First and foremost, food is energy. We know it provides us with far more in the way of vital nutrients, enzymes, microbes, water and a host of other substances – but in the name of keeping things simple, the most basic layer of nutritional coaching is what we term ‘energy balance’.
Nutrition coaching to achieve body composition must begin with energy balance. In Part II of this series we go into this far deeper, detailing what calories are, caloric/energetic deficits, surpluses and how to manipulate training and nutrition to achieve one or the other depending upon the goal.
For now, let’s focus on why energy balance matters.
Basically, this refers to energy in, versus energy out. Imagine your energy balance as an energy bank account. The more you withdraw from the energy bank (your body) the less you have in your account to use. If you overdraw your account, it will go into deficit, or negative balance. Increasing the balance of your energy bank will put you into an energy surplus.
In order to increase the account balance, we need to deposit energy, whilst withdrawing energy will decrease the account balance. We withdraw from the energy bank by using our bodies; Every process and function requires energy, from thinking to digesting, sleeping to moving, walking to lifting weights – these will all cause us to have a reduction of energy, depending upon the energetic demands of the task on the body.
Our bodies have a set amount of energy that will be used each day to simply keep the system going – we call this your Basal Metabolic Rate (BMR). There are a number of formulas for calculating BMR.
At SBC, we prefer the Katch-McArdle method, as it takes into consideration a person’s Lean Body Mass, or how much muscle they currently have. Other methods use gender, height and weight only to calculate the BMR.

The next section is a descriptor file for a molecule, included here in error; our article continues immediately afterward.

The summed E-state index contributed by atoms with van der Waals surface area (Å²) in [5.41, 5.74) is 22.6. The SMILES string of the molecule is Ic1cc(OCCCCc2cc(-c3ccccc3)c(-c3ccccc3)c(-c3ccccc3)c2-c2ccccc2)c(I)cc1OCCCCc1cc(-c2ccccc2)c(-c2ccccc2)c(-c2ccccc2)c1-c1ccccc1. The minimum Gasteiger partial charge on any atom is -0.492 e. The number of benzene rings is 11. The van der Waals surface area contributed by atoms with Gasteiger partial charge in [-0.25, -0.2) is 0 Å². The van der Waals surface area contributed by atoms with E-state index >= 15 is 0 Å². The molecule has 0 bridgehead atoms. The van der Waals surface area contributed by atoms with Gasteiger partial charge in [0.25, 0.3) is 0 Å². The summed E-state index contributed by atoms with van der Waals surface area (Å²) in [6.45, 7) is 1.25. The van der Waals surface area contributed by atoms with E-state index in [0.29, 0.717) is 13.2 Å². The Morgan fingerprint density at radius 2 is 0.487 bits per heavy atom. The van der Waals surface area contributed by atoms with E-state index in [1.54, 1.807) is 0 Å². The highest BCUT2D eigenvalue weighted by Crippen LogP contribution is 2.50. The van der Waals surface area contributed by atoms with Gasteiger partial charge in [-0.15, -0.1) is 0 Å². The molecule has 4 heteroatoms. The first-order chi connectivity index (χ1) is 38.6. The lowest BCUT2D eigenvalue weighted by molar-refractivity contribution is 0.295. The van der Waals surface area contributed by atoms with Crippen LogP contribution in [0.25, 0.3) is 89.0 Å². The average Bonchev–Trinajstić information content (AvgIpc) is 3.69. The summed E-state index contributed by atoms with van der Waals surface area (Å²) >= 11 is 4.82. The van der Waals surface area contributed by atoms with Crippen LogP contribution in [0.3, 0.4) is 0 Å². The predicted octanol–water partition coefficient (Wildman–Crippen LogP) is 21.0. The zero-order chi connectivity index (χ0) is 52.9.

The Katch-McArdle method is superior as the goal of nutrition coaching is to feed the lean body mass (aka the muscle tissue), which they already have to enable it to grow. Without knowing this number, we are not necessarily going to calculate their calories or their macronutrients as accurately.
But the calculations don’t end there. If the Basal Metabolic Rate is the minimum number of calories a body will need each day just to maintain life, the next step is to calculate how many calories a person will actually need in a day when you factor in their lifestyle. We call this their Total Daily Energy Expenditure, or TDEE. The formula to calculate TDEE is as follows, where ‘PAL’ refers to the individual’s Physical Activity Level.:
TDEE = BMR x PAL
In order to achieve a certain outcome, i.e. gaining muscle, losing body fat, we need to eat to achieve either an energetic surplus or deficit. The quantity of the food you consume in calories, minus your TDEE, also in calories, will determine your overall energy balance. But more in this in a future blog post…
Why Food Quality Matters
We are what we eat – or more accurately, we are what we assimilate.
Food is energy, but it is more than just energy alone. Good quality food and a well-balanced diet should provide us with our entire daily nutrient requirements, as well as enzymes, microbes and phytochemicals, all of which have an impact upon digestion, assimilation and our health.
It’s no secret the population is getting fatter and sicker, despite our understanding of nutrition growing so vastly and rapidly over the past 50 years. So where are we going so wrong? What has happened to our food over the past 50 years?!
It’s a combination of a number of factors, really, that have led to the culminated effects we are seeing today of increased obesity rates, increases in chronic and lifestyle based diseases and people spending years of their lives in sickness. We are living longer, yet spending more of our lives sick and diseased. We have achieved and increased quantity of life but in doing so, have sacrificed quality.
Historically, people lived in nomadic tribes, where the men would hunt and the women would gather together and spend hours, if not days, preparing food for the entire tribe. People were incredibly involved with the preparation of their food – a very different relationship to what many people have with their food today. These days, “food” can be prepared in 20minutes or less, using cooking methods and ingredients that favour convenience and cost saving, over nutritional quality. It suits our busy lifestyle sure – but at what cost?